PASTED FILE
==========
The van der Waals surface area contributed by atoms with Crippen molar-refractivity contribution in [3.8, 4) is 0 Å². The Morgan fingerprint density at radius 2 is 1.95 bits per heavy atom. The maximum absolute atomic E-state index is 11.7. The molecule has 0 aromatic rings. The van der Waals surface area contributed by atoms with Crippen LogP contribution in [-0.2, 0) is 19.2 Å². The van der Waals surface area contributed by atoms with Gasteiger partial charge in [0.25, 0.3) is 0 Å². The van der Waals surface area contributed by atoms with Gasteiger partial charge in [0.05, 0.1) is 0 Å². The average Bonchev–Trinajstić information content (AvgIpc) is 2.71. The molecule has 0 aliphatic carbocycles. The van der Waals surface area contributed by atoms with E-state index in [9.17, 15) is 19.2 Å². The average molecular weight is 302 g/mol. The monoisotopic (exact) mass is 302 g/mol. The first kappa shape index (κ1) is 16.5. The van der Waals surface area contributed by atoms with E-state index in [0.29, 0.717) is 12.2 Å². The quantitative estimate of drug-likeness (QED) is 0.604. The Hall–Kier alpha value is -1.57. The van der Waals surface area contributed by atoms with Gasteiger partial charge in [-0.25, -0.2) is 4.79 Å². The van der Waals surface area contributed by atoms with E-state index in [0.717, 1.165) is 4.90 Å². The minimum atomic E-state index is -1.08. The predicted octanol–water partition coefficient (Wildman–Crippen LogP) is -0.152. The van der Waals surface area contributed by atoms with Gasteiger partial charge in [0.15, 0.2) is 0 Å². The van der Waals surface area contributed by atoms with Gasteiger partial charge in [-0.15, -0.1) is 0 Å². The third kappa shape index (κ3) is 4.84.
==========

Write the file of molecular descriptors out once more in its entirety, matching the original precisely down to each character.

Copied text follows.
The van der Waals surface area contributed by atoms with Crippen molar-refractivity contribution in [3.8, 4) is 0 Å². The Morgan fingerprint density at radius 2 is 1.95 bits per heavy atom. The maximum absolute atomic E-state index is 11.7. The molecule has 0 aromatic rings. The van der Waals surface area contributed by atoms with Crippen LogP contribution in [-0.2, 0) is 19.2 Å². The van der Waals surface area contributed by atoms with Gasteiger partial charge in [0.25, 0.3) is 0 Å². The van der Waals surface area contributed by atoms with Gasteiger partial charge in [0.05, 0.1) is 0 Å². The average Bonchev–Trinajstić information content (AvgIpc) is 2.71. The molecule has 0 aliphatic carbocycles. The van der Waals surface area contributed by atoms with E-state index in [9.17, 15) is 19.2 Å². The average molecular weight is 302 g/mol. The monoisotopic (exact) mass is 302 g/mol. The first kappa shape index (κ1) is 16.5. The van der Waals surface area contributed by atoms with E-state index in [0.29, 0.717) is 12.2 Å². The quantitative estimate of drug-likeness (QED) is 0.604. The Hall–Kier alpha value is -1.57. The van der Waals surface area contributed by atoms with Gasteiger partial charge in [-0.25, -0.2) is 4.79 Å². The van der Waals surface area contributed by atoms with E-state index in [0.717, 1.165) is 4.90 Å². The minimum atomic E-state index is -1.08. The predicted octanol–water partition coefficient (Wildman–Crippen LogP) is -0.152. The van der Waals surface area contributed by atoms with Gasteiger partial charge in [0.15, 0.2) is 0 Å². The van der Waals surface area contributed by atoms with Gasteiger partial charge in [-0.15, -0.1) is 0 Å². The third kappa shape index (κ3) is 4.84.